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Medici at the Met: Portraits & Politics

Lee Rosenbaum, Meddling With Medici at the Met: Provocations & Proclamations, CultureGrrl, 30 June 2021

Keith Christiansen, showing off t-shirt with the Florentine lily Photo by Lee Rosenbaum.

The Medici: Portraits and Politics, at the Metropolitan Museum to Oct. 11, is a curatorial tour de force that only a veteran scholar with the deep knowledge and extensive contacts of Keith Christiansen could pull off. With his retirement today today after 43 years at the Met, this show is his swansong at the museum, where he is Chairman of European paintings. (His successor in that role has yet to be named.)

With nothing to lose, he went rogue at last week’s press preview:

The “Medici” of the title refers primarily to one member of that illustrious family of merchants, bankers, rulers and art patrons—Cosimo I, who appears in the Met’s show in the in what this painting’s label calls, “unquestionably one of the most provocative portraits of the Renaissance”:

In case that painting isn’t titillating enough, Christiansen and co-curator Carlo Falciani, professor of art history at the Accademia di Belle Arti, Florence, have served up a Bronzino beefcake buffet:

L to R: “Saint Sebastian,” the above-pictured “Orpheus,” “Saint John the Baptist (Portrait of Giovanni de’ Medici),” “Allegorical Portrait of Andrea Doria”. Photo by Lee Rosenbaum.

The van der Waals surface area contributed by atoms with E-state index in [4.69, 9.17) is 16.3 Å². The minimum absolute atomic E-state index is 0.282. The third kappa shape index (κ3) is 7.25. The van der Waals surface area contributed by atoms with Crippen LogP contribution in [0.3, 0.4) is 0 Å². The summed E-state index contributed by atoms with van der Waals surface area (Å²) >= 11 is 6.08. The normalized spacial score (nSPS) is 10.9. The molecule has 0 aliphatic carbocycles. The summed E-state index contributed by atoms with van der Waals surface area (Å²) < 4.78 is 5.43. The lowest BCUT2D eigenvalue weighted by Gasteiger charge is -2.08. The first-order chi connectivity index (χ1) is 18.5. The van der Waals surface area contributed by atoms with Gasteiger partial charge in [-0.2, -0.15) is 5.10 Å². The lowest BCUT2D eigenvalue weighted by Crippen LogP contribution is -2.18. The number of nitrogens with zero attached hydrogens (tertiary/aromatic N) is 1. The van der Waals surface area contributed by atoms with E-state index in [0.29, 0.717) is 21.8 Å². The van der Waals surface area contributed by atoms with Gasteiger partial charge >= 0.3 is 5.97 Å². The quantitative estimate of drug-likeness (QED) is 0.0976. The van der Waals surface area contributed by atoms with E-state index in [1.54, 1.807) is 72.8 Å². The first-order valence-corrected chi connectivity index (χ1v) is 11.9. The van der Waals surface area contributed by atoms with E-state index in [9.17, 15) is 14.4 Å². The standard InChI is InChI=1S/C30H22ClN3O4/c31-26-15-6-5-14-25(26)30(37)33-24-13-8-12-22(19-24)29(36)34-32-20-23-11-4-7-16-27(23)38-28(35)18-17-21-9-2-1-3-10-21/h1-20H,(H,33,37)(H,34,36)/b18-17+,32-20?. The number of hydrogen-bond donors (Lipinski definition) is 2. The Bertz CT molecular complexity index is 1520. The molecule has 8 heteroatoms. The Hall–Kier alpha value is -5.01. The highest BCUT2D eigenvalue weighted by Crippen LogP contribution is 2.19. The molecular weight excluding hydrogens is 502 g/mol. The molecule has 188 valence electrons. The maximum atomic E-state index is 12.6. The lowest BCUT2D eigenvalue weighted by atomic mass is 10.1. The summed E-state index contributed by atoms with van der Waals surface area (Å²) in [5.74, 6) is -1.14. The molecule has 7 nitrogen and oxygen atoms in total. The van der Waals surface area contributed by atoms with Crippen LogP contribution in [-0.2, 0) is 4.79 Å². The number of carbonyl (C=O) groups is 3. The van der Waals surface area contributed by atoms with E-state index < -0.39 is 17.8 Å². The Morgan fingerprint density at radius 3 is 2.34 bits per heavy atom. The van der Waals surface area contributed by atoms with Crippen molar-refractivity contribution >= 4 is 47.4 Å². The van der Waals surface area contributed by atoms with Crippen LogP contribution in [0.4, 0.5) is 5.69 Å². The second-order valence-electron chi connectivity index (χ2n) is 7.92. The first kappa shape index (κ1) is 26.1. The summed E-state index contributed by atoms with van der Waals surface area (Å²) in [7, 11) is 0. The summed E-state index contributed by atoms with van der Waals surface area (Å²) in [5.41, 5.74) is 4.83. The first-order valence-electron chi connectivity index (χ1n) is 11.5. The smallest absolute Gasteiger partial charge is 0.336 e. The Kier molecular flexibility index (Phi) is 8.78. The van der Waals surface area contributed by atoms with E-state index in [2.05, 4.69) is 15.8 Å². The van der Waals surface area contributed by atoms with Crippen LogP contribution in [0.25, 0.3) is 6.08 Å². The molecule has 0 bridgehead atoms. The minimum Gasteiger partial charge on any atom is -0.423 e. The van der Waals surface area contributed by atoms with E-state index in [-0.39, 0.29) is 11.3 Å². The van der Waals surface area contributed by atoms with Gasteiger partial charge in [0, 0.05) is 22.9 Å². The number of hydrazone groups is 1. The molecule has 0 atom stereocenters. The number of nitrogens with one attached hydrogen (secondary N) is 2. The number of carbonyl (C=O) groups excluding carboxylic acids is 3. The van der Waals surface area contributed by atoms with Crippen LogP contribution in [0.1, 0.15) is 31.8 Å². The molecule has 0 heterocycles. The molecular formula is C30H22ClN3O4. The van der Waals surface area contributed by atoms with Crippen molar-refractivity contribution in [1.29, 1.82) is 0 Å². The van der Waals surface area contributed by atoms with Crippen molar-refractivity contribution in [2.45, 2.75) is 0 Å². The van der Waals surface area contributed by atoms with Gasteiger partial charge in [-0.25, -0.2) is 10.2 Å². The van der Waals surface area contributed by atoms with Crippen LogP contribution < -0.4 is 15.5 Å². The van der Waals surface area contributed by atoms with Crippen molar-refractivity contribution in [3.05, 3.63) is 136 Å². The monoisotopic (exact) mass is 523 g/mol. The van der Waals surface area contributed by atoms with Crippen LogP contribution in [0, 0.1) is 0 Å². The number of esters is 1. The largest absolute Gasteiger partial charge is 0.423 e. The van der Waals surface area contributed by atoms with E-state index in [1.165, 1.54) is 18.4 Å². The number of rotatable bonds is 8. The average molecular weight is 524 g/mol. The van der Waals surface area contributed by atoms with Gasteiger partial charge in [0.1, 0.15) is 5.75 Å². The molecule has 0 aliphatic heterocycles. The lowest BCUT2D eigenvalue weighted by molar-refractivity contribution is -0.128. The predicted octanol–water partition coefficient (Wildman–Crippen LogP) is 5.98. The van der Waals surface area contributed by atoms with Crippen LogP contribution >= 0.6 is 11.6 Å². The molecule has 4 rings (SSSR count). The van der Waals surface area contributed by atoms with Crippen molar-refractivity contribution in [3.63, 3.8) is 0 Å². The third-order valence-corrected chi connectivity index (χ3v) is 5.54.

Bronzino, “Cosimo I de’ Medici as Orpheus,” 1537-38, Philadelphia Museum Photo by Lee Rosenbaum.

According to the label, the “disconcerting nudity” of “the celebrated naval commander Andrea Doria” (on the right) “alludes to the virility and sexual power that were linked to public concepts and heroism and may also carry a homoerotic subtext.” He is holding a trident, which (as the Met’s label states) “is a later substitution for what was originally an oar and is “the attribute of the sea god Neptune.”

Bronzino, “Allegorical Portrait of Andrea Doria,” Pinacoteca di Brera, Milan
Photo by Lee Rosenbaum.

Here’s Cosimo I depicted by the same artist, but in a more sedate pose (at the age of 40), holding a letter pertaining to government affairs (as the label states):

Bronzino, “Cosimo I de’ Medici,” 1560, Alana Collection, Newark, Delaware Photo by Lee Rosenbaum.

In a future post, I’ll offer more serious (less salacious) commentary on this show and its peculiar resonance with another Met portraits show drawing crowds. For now, though, let’s bid a fond farewell to Keith on his last official day at the Met, via one more star turn in a CultureGrrl Video (with a brief lead-in from director Max Hollein):